WESTFIELD TWP. — For the third time in a row, voters rejected a 7.9-mill levy for Cloverleaf Schools on Tuesday.
But Superintendent Daryl Kubilus said he is encouraged that the margin of defeat has narrowed with each attempt.
“We will work diligently to get the message out, and build on the momentum we created,” Kubilus said.
Cloverleaf’s first levy try in 2011 failed by 23 percentage points. Last November it lost by only 6 percentage points.
Tuesday’s unofficial board of elections returns showed the levy fell short by little more than a single percentage point, with 2,073 votes for the tax and 2,131 votes against.
“The fact that we’ve closed the gap … is a positive sign,” Kubilus said.
Kubilus said the emergency levy will be back on the ballot in the Aug. 6 special election, along with a request to renew a five-year levy passed in 2008.
Kubilus said the district’s financial situation is bad and getting worse.
“Our budget problems aren’t going away,” he said.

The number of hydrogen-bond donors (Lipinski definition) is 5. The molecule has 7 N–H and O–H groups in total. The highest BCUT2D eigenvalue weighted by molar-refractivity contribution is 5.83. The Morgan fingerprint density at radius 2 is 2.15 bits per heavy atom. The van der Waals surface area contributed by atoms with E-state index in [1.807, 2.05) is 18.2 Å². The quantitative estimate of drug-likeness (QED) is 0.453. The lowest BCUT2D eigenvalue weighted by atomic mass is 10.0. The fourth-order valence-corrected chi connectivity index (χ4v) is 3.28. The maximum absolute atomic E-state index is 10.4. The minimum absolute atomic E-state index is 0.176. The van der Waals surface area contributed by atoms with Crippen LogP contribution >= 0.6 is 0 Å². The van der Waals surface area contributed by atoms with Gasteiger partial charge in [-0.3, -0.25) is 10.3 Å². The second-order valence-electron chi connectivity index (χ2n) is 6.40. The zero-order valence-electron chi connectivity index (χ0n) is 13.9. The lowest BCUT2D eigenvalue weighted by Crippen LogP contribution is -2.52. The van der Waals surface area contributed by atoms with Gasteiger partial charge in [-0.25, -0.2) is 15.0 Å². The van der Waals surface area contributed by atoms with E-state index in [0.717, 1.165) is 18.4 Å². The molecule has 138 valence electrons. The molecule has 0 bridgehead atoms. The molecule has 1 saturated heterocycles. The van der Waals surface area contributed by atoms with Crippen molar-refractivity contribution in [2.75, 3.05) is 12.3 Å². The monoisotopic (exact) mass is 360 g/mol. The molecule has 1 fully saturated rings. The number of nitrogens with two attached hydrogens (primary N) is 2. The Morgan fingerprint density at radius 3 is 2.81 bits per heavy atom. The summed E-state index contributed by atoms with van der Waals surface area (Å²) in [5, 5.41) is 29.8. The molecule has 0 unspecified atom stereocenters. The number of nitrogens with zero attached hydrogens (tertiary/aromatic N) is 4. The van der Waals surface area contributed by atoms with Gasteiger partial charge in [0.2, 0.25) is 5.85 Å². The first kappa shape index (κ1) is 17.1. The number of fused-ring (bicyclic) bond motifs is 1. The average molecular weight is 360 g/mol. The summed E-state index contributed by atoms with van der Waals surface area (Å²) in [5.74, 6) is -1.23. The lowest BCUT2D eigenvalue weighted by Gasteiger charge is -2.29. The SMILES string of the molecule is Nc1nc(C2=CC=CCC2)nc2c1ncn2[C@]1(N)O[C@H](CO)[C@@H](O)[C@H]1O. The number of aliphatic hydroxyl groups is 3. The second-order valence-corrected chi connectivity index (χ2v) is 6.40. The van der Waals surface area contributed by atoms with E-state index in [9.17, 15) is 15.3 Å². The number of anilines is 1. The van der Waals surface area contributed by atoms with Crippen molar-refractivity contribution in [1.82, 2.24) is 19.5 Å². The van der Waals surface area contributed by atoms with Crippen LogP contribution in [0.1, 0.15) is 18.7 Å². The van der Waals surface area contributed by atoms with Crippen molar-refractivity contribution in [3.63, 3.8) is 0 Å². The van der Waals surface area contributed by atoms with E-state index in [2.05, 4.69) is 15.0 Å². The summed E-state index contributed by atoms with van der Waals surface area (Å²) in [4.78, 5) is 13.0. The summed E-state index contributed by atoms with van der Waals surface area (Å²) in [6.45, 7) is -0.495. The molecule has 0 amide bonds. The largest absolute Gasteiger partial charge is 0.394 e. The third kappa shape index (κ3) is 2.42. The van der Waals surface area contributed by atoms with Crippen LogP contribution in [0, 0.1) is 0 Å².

In 2012, the district was placed in fiscal emergency by the state. All district financial decisions must be approved by a supervisory committee appointed by the state.
“While we’re in fiscal emergency, decisions will be made based on what’s best for the budget, not what’s best for the children, and the children deserve better than that,” Kubilus said.
District officials estimate they face a $3 million deficit next year. Last year, the district borrowed $678,000 from the state’s fiscal stabilization fund — money that must be repaid by the district.
Cloverleaf has cut $6.6 million from its budget over the last five years, including 70 staff positions, but cuts have not kept up with state funding cuts. In January, the school halted busing for high school students in the district.
Kubilus said there’s nowhere left to cut.
Cloverleaf parent Melinda Jordan said the cuts are part of the reason she supported the levy on Tuesday.
“I think they’re cutting back as much as they can,” she said. “We’ve had two children graduate with great experiences and we want to continue that.”
Don Meyer also turned out at the polls Tuesday to support the levy. He said his children are grown and no longer in the district, but he felt strongly about supporting education.
“I think kids in our district need a quality education and we need to do what we can,” he said. “These are the people who are going to be deciding our future.”
Contact reporter Loren Genson at (330) 721-4063 or email@example.com.